Integrating Australian phage bioanking and therapeutic networks and delivering solutions for antimicrobial resistance.

Our primary goal is to establish phage therapy in the national pharmacopoiea. Phages will be available for prevention of disease as sole or adjunctive therapy, and as the go-to therapy when antibiotics are inadequate.

Phage Australia will build a national industry ecosystem of genomics and informatics, diagnostics, clinical trials, manufacturing and internationally networked biobanks.

Why is it important to include critically ill people in phage therapy research?

Phage therapy is safe and well tolerated in severe sepsis and shock

Phages will often be sought when the situation is most dire, perhaps as a ‘rescue therapy or as additional or ‘adjunctive’ therapy. We have shown that this therapy is safe in treating more than a dozen people with very severe infection, including people with the most severe sepsis and people with infected heart valves and very severe lung disease.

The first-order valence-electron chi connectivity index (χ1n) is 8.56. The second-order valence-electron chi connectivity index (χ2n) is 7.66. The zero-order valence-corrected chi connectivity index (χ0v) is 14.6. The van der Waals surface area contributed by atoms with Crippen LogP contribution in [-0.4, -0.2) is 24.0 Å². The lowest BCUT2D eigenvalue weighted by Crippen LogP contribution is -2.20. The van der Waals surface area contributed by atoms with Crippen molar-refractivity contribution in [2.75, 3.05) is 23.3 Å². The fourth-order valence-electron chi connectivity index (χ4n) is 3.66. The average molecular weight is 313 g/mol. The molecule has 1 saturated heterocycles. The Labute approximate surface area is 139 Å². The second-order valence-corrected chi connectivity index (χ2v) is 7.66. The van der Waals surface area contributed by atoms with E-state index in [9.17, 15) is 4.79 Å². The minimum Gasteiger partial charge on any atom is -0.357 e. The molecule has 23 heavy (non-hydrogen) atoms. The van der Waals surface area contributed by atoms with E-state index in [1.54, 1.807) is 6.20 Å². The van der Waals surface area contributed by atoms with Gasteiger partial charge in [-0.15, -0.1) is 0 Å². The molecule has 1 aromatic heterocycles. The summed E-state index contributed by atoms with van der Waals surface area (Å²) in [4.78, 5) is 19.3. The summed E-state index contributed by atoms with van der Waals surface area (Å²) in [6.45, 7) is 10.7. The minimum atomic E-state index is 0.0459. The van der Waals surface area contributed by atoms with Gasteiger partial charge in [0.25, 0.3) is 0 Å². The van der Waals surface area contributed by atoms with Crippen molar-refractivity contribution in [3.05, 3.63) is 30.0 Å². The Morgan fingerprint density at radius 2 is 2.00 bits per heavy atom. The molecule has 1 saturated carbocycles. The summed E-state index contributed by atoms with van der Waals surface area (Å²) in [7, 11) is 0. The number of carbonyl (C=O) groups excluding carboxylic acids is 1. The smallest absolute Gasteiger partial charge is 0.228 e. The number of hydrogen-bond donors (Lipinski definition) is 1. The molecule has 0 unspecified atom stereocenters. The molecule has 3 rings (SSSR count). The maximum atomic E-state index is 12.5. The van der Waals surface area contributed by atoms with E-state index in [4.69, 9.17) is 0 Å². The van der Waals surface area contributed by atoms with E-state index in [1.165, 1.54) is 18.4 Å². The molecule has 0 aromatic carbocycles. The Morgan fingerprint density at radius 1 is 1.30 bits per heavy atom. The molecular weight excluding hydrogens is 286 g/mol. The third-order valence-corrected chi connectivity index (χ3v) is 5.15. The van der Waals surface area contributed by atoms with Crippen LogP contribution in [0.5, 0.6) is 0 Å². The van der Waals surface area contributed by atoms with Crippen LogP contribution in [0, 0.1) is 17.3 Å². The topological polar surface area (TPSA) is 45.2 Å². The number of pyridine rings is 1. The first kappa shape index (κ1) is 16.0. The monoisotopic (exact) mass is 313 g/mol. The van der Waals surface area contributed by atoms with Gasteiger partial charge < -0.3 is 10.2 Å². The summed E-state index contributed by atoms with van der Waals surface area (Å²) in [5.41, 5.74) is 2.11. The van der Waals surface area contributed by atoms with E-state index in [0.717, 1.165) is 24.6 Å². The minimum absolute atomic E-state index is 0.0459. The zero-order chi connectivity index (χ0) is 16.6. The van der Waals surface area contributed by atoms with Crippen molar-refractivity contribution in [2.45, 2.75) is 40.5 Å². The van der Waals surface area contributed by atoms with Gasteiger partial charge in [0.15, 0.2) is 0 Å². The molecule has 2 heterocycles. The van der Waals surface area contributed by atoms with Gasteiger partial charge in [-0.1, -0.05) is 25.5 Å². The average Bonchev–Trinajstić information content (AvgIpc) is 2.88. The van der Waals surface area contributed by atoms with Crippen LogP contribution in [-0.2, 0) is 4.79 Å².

We have treated people by administering as an aerosol (a ‘nebuliser’, just as would use for asthma) and by intravenous injection and carefully measured their response to infection and to administration of the phage therapy.

Each dose is monitored and adjusted if necessary so that we are confident that there are enough phages being delivered to the site of infection.

Phage therapy can be used with antibiotics

It is not unusual that people receiving phage therapy will already be on antibiotics. We measure the bacterial killing effect of adding the phage to the antibiotics before using the combination at the bedside. A boosting (‘synergistic’) effect is common.

What experience do we have with phage therapy in adults?